On Dec. 1, a consortium of public and private interests in the northwest region of Italy announced the launch of 3-D HDTV free-to-air broadcasting that is backwards compatible with 2-D HDTV reception.
The collaboration, which is ongoing in the Piedmont region of Italy, involves R&D and technical consultancy firm Sisvel, Piedmont regional broadcaster Quartarete TV and regional research body CSP Innovazione nelle ICT.
Broadcasting via the Quartarete TV service bouquet, the new 3-D HD service uses the 3-D tile format, which integrates two 720p frames within a single 1080p frame. For viewers with 3-D receivers, the pair of 720p frames constitutes left and right images necessary to create the three-dimensional visual effect. For viewers with 2-D HDTVs, the same transmission delivers 720p high-def imagery that is viewable on their conventional HDTV sets. Employing the 3-D tile format allows Quartarete TV to deliver both 2-D and 3-D programming within the same amount of bandwidth needed to support a single 1080p channel, thus improving bandwidth efficiency.
At a press conference in Turin Nov. 30 announcing the effort, the consortium said its transmission of 2-D HD backwards-compatible 3-D programming was a worldwide first for over-the-air television transmission.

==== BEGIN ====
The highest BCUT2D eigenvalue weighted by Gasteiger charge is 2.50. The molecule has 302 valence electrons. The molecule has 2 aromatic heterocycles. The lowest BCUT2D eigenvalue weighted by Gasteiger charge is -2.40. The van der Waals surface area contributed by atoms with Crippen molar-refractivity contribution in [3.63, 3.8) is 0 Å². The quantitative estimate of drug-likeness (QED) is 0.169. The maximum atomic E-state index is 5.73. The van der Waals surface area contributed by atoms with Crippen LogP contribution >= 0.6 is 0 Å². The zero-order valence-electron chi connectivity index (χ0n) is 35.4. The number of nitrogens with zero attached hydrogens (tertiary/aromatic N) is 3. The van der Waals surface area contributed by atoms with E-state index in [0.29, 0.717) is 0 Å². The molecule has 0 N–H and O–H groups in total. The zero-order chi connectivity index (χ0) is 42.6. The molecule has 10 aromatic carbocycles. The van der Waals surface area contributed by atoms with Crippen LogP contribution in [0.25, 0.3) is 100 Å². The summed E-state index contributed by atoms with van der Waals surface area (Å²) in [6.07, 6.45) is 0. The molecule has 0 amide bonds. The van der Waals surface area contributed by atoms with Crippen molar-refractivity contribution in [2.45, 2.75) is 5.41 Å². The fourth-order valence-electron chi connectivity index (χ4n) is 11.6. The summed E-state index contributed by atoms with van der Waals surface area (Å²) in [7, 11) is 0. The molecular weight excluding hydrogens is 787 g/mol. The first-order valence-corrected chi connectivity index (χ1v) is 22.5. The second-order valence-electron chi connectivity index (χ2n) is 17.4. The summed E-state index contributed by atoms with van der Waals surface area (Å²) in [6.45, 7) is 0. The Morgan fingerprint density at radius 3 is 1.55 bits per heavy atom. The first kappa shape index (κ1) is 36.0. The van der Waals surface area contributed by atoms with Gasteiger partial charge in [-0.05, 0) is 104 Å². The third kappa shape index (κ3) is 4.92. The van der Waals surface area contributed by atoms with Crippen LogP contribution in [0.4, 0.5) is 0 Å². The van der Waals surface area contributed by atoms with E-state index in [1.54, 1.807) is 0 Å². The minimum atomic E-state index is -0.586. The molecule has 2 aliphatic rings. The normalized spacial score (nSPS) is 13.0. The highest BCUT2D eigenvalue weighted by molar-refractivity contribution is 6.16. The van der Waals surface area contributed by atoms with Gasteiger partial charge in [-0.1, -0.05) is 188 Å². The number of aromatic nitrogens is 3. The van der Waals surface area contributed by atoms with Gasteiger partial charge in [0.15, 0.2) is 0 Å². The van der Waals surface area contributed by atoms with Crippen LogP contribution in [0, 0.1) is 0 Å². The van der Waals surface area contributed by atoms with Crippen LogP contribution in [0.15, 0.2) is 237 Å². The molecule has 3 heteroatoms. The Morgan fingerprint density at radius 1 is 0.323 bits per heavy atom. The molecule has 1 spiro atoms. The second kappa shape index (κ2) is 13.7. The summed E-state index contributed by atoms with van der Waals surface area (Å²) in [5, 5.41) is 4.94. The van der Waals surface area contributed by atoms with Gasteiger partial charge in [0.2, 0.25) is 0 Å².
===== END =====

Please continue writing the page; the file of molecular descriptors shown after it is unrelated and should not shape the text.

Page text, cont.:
During the gathering, Sisvel founder Roberto Dini emphasized the importance of the 3-D tile format in making possible the transmission of 2-D HD content in a 3-D 1080p stream. "With our partners, we have done some great research and development work and made it tangible,” he said. “3-D tile format technology introduces considerable benefits for the entire market, from operators to TV producers to consumers, and we hope that many other national and international players adopt it soon.” Standardization bodies are assessing the system, he added.
Phil Kurz is a contributing editor to TV Tech. He has written about TV and video technology for more than 30 years and served as editor of three leading industry magazines. He earned a Bachelor of Journalism and a Master’s Degree in Journalism from the University of Missouri-Columbia School of Journalism.
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